Important Crop Insurance Dates for Oklahoma Winter Canola ProducersWed, 14 Aug 2013 23:18:21 CDT
Oklahoma farmers intending to plant winter canola this fall should remember the following important dates for obtaining crop insurance sponsored by the USDA's Risk Management Agency.
Final date for obtaining winter canola crop insurance is August 31, 2013. To be eligible for crop insurance and to establish a good stand, winter canola should be planted between September 10 and October 10. Canola planted earlier in this 30 period usually gets off to a better start, according to research conducted by Oklahoma State University agronomists.
Production reporting deadline for the 2013-14 canola crop is 45 days after August 31. 2013.
More than 300,000 acres of winter canola were planted in Oklahoma in 2012, according to the Producers Cooperative Oil Mill in Oklahoma City, Oklahoma It is estimated over 300,000 acres of winter canola will be planted this fall.
The 2013 canola crop had good yields where sufficient rain fell. North of Interstate 40, canola yields ranged from 1,500 to more than 2,500 pounds per acre. Winter canola acreage in the Southern Plains has doubled each year since farmers started planting the crop a decade ago.
Current price paid for winter canola seed August 9, 2013, is $9.73 per bushel. Winter canola usually brings from $3 to $4 more bushel than winter wheat.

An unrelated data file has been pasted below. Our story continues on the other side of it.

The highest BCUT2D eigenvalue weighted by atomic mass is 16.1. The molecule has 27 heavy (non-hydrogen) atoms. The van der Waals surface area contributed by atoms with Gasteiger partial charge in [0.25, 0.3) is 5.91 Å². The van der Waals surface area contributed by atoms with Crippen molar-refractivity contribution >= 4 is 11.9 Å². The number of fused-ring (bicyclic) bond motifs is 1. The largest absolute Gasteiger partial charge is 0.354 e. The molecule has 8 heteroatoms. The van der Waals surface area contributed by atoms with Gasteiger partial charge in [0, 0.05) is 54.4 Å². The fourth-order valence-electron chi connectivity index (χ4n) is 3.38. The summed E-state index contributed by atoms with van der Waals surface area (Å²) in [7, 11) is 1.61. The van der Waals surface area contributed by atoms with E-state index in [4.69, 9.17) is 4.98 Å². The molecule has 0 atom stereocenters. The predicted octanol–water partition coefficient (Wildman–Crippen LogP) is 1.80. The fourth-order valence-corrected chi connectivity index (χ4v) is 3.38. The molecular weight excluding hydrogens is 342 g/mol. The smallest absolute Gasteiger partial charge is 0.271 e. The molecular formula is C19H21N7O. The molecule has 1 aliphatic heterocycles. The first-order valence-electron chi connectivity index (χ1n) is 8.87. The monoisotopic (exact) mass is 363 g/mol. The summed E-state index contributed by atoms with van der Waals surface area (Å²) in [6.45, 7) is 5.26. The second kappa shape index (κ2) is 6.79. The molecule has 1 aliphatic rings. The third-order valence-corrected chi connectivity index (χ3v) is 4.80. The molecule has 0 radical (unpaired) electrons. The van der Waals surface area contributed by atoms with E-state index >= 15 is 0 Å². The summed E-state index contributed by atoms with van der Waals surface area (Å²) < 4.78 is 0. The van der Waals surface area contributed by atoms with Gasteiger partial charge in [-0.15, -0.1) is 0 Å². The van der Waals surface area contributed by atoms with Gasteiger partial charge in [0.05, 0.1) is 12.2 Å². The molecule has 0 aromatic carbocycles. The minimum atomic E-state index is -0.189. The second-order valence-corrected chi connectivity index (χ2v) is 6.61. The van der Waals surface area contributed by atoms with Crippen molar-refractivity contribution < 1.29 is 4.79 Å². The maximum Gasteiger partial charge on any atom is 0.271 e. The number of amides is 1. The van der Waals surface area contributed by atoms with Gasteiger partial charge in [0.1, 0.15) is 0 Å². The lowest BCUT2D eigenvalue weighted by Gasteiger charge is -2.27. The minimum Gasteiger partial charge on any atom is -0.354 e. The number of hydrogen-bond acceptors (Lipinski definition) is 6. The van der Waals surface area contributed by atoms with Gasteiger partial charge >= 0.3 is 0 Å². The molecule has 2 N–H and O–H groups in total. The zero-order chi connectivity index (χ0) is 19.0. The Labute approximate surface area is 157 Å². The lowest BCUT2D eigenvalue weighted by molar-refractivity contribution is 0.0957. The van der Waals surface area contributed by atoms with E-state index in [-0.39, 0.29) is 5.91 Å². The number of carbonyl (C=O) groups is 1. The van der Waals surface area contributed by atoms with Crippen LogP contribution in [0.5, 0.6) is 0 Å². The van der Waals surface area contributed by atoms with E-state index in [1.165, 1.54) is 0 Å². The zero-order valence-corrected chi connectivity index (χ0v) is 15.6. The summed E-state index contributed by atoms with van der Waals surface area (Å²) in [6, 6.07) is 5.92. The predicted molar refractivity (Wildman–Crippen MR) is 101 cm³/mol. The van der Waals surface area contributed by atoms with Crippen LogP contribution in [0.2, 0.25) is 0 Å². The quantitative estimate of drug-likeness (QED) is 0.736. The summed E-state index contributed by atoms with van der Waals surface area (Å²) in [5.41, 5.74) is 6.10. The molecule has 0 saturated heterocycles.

Winter canola was developed in the early 2000's by OSU agronomists seeking ways to combat perennial weeds growing in continuously winter wheat. Presence of the weed seed in winter wheat sold at grain terminals at harvest causes serious dockage on the price paid to farmers for their wheat crop. Continuously growing wheat in the same fields without rotating with a different crop caused a serious buildup of weeds like cheat and wild rye.
Dr. Tom Peeper, OSU emeritus agronomy professor, coordinating with Kansas State University agronomists, changed spring canola to a winter grown crop like winter wheat. Canola is an entirely different crop from wheat. It has a large taproot to reach down for existing soil moisture. The taproot also helps to break up compacted subsoil structure to give crops a better opportunity to become established after planting.
Acreage planted to winter canola has tripled in less than a decade in the Southern Plains states of Kansas, Oklahoma and Texas. Canola seed is small, black and contains up to 41 percent oil. It is an oilseed crop and is sought for production of nutritious cooking oil, biofuel production and animal feed.
Producers planting winter canola for the first time can contact PCOM for timely texts and emails concerning planting dates and rates, insect problems, crop management and harvesting methods. For more information on winter canola production, contact Gene Neuens, PCOM oilseed field representative at 405-232-7555. Neuens' cell number is 405-760-4205 and his email is firstname.lastname@example.org.
By Vic Schoonover, Producers Cooperative Oil Mill
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